This, of course, leads to a few very gruesome scenes with equally gruesome subtext backing them. It is definitely easy to see how Shinji is capable of completely losing it in the film, I doubt very many people could handle it.


It would also be amiss to not mention that the final moments of the film are built to tear you apart as well. As you cheer on Shinji believing that he's finally managed to pull himself together and he's very nearly "won the day" so to speak, it manages to smack you across the face and systematically rip you apart for believing that this trope is capable of being played straight. What? Did you forget this is a deconstruction?

The Bad:

The pacing of the film might have accelerated too much for the casual new Evangelion viewer. If you haven't been a fan of Evangelion, certain elements and jargon that the series mentions might dramatically fly over your head. The plot is paced better than the previous film, but it still seems like we're in a bit of a rush on some level. It definitely feels like almost too many angel fights have been crammed into this bad boy.


Interestingly, I thought the movie's soundtrack was very forgettable. It really was. Compared to the television series and even the previous film, I thought this was a low point. The only exception to this was the end credits music and it wasn't nearly enough to shift this up into the neutral zone.


Lastly, this film does nothing but make Evangelion's fascination with Space Magic1 worse. At face value, it is science fiction, but when you watch you realize that everything is pretty rooted in magic.

(1): Space Magic is my definition for exploiting a plot device to make anything possible. I initially called this Prophecy Syndrome after Indigo Prophecy, but this was altered after I encountered Mass Effect's ending. Seeing it so skillfully make use of this definition years after I coined it, it was only right to alter the terminology.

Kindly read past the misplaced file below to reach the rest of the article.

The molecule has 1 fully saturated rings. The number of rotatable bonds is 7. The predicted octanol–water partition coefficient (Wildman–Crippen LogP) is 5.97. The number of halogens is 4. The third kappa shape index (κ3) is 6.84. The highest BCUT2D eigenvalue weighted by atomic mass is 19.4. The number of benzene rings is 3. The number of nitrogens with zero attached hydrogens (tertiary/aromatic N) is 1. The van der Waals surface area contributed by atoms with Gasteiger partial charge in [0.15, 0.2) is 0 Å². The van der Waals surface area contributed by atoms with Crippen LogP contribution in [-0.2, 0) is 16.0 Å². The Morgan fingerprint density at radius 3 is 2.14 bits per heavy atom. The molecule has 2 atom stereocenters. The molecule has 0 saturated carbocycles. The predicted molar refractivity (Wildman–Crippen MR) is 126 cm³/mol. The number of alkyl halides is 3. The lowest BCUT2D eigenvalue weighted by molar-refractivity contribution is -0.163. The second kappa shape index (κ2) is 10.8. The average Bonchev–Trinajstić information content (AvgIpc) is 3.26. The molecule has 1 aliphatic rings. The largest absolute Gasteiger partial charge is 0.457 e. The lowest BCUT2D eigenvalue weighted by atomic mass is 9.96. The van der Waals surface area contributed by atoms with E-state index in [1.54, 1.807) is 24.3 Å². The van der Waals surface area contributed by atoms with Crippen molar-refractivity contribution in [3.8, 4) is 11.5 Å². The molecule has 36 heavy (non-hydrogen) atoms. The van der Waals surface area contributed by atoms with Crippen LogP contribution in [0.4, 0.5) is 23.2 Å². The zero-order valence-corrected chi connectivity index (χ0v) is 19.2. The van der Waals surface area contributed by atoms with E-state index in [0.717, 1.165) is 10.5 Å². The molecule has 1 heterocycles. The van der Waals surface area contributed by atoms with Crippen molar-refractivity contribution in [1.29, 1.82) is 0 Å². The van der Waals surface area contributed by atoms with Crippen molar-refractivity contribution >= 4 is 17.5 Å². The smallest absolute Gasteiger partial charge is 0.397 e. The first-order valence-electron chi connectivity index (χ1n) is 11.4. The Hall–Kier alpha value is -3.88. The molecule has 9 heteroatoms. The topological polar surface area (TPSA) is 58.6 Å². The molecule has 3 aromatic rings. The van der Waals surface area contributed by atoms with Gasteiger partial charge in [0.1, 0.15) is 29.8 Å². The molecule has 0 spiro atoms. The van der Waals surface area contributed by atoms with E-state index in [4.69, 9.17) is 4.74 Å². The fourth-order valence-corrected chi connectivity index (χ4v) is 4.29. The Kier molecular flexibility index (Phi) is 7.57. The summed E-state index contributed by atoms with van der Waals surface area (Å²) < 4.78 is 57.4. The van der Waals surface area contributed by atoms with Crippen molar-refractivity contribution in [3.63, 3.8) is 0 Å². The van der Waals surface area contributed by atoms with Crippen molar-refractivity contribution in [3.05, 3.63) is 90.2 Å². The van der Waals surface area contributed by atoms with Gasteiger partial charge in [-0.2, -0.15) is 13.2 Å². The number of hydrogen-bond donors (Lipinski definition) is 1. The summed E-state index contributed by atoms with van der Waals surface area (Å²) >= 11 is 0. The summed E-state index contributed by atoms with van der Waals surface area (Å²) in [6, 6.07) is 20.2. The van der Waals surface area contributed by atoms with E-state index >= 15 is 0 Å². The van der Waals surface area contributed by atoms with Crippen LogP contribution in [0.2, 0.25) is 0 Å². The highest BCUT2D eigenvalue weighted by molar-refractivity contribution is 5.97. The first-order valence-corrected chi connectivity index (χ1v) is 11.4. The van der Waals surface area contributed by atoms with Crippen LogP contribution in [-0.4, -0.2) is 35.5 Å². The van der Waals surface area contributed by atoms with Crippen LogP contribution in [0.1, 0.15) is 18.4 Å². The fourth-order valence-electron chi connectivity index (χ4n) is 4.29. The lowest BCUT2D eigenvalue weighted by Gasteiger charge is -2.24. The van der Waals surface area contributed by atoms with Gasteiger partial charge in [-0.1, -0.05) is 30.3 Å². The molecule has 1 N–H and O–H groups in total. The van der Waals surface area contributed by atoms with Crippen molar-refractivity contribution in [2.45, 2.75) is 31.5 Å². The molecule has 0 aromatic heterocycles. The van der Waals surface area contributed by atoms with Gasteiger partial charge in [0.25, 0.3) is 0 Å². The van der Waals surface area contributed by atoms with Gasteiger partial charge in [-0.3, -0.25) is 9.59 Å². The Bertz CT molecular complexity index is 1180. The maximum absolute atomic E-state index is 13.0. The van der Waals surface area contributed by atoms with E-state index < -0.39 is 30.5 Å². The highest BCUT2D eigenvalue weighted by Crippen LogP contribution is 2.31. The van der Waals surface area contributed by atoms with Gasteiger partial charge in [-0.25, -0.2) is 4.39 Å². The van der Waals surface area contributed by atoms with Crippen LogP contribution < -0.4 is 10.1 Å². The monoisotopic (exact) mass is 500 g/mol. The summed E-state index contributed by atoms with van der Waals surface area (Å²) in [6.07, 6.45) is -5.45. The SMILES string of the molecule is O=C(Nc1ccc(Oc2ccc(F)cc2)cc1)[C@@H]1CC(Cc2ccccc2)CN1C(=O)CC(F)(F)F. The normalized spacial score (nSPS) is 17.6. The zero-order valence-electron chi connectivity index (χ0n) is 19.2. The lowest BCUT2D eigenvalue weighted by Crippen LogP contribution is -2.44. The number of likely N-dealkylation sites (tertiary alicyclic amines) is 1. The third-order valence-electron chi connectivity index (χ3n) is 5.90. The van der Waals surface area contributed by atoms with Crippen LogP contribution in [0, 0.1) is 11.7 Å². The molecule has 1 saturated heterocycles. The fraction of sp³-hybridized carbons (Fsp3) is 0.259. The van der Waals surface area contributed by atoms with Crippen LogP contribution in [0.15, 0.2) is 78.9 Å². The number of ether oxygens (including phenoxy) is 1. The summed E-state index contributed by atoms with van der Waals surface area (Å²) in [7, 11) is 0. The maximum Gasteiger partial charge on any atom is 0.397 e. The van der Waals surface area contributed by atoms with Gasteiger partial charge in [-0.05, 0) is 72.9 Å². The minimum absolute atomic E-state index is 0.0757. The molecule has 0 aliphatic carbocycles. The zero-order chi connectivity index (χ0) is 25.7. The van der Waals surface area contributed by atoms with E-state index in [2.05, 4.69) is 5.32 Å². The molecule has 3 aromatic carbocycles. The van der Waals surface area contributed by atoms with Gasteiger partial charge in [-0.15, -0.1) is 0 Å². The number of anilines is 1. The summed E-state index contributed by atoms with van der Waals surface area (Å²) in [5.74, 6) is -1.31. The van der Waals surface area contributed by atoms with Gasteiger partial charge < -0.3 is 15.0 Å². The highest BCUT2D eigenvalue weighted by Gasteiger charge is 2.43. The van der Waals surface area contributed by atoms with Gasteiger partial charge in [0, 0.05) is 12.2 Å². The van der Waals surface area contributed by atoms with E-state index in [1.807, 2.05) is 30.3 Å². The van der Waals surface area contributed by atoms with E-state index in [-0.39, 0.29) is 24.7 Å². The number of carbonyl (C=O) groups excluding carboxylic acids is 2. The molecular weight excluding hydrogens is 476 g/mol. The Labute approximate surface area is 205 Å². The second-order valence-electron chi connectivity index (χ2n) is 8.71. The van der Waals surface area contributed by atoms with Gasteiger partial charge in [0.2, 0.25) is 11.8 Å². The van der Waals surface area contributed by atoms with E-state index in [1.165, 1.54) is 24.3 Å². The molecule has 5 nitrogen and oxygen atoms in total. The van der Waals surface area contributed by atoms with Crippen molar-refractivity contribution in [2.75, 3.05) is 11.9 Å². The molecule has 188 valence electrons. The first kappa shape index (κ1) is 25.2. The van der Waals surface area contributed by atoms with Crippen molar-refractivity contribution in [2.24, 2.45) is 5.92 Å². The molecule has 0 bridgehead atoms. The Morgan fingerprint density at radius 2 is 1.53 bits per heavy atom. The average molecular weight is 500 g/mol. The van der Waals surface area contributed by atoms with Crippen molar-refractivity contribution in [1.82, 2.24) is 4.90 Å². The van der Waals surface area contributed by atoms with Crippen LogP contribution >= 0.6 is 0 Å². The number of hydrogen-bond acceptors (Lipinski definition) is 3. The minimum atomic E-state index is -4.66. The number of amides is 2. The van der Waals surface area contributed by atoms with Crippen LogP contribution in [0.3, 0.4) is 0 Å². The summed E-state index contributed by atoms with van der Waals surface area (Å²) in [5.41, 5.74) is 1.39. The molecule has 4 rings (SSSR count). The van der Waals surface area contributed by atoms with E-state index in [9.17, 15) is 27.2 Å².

The Verdict:

A great sequel to the somewhat average Evangelion 1.0, which had problems in pacing and the storytelling. It is a great remake of the Neon Genesis Evangelion series that boldly diverges from the source material in all the right ways. I don't think we could have asked for anything better than this, we got something here that ensures that, at the very least, Rebuild of Evangelion will be memorable for its wish to be a new beast.


This is, of course, best for those that want a brutal deconstruction of the giant mecha genre. The plot is good in its own right and it is almost a unanimous improvement in every way over Evangelion 1.0 and (arguably) the original Neon Genesis Evangelion.


Evangelion 2.0 is not available for streaming because it is a film.

As usual, I claim no ownership of the images herein.

Nothing on tap right now. I'm actually out of things in the reviewing pipeline as I finish up Gundam SEED. Keep in mind that at least three series I'm watching for fall will end in December, so I've certainly got plenty on the way.


This is part of my Anime Review Marathon that I began in October 2013 to record my thoughts as I watch a variety of anime on my ever growing backlog. These reviews won't come out on a consistent basis, they'll come out when I feel I have seen enough of a series to pass a judgement on it, although usually I will finish the whole series before the review.

You can see all my articles on Dex's Corner.